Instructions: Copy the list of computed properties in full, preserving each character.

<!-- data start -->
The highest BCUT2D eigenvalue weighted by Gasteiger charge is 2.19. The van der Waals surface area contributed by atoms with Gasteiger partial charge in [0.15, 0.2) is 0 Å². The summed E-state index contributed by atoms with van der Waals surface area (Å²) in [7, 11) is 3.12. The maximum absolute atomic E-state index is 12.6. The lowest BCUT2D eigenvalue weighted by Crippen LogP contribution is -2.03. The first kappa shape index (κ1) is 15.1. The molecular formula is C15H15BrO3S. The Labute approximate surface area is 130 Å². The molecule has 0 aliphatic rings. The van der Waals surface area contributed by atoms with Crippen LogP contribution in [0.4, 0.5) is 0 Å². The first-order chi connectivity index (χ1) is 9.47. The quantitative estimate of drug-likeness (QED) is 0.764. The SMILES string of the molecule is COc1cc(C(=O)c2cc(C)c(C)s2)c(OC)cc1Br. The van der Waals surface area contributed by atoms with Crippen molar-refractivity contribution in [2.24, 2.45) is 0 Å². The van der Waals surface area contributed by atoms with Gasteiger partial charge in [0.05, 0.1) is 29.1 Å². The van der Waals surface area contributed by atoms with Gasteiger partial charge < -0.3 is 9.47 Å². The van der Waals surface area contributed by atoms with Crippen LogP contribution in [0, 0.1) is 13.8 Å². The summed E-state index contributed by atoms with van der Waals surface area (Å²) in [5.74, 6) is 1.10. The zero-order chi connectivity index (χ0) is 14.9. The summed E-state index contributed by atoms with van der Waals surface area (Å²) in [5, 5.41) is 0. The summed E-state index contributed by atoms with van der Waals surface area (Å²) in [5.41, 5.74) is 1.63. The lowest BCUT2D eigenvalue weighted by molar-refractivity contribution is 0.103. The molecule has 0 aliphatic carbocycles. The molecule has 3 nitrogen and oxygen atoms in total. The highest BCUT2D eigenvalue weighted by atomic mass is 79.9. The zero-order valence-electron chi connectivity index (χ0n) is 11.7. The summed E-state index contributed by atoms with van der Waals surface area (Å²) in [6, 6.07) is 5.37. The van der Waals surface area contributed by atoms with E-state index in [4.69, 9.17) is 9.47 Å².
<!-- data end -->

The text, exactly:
The highest BCUT2D eigenvalue weighted by Gasteiger charge is 2.19. The van der Waals surface area contributed by atoms with Gasteiger partial charge in [0.15, 0.2) is 0 Å². The summed E-state index contributed by atoms with van der Waals surface area (Å²) in [7, 11) is 3.12. The maximum absolute atomic E-state index is 12.6. The lowest BCUT2D eigenvalue weighted by Crippen LogP contribution is -2.03. The first kappa shape index (κ1) is 15.1. The molecular formula is C15H15BrO3S. The Labute approximate surface area is 130 Å². The molecule has 0 aliphatic rings. The van der Waals surface area contributed by atoms with Crippen LogP contribution in [0.4, 0.5) is 0 Å². The first-order chi connectivity index (χ1) is 9.47. The quantitative estimate of drug-likeness (QED) is 0.764. The SMILES string of the molecule is COc1cc(C(=O)c2cc(C)c(C)s2)c(OC)cc1Br. The van der Waals surface area contributed by atoms with Crippen molar-refractivity contribution in [2.24, 2.45) is 0 Å². The van der Waals surface area contributed by atoms with Gasteiger partial charge in [0.05, 0.1) is 29.1 Å². The van der Waals surface area contributed by atoms with Gasteiger partial charge < -0.3 is 9.47 Å². The van der Waals surface area contributed by atoms with Crippen LogP contribution in [0, 0.1) is 13.8 Å². The summed E-state index contributed by atoms with van der Waals surface area (Å²) in [5.74, 6) is 1.10. The zero-order chi connectivity index (χ0) is 14.9. The summed E-state index contributed by atoms with van der Waals surface area (Å²) in [5, 5.41) is 0. The summed E-state index contributed by atoms with van der Waals surface area (Å²) in [5.41, 5.74) is 1.63. The lowest BCUT2D eigenvalue weighted by molar-refractivity contribution is 0.103. The molecule has 0 aliphatic carbocycles. The molecule has 3 nitrogen and oxygen atoms in total. The highest BCUT2D eigenvalue weighted by atomic mass is 79.9. The zero-order valence-electron chi connectivity index (χ0n) is 11.7. The summed E-state index contributed by atoms with van der Waals surface area (Å²) in [6, 6.07) is 5.37. The van der Waals surface area contributed by atoms with E-state index in [4.69, 9.17) is 9.47 Å².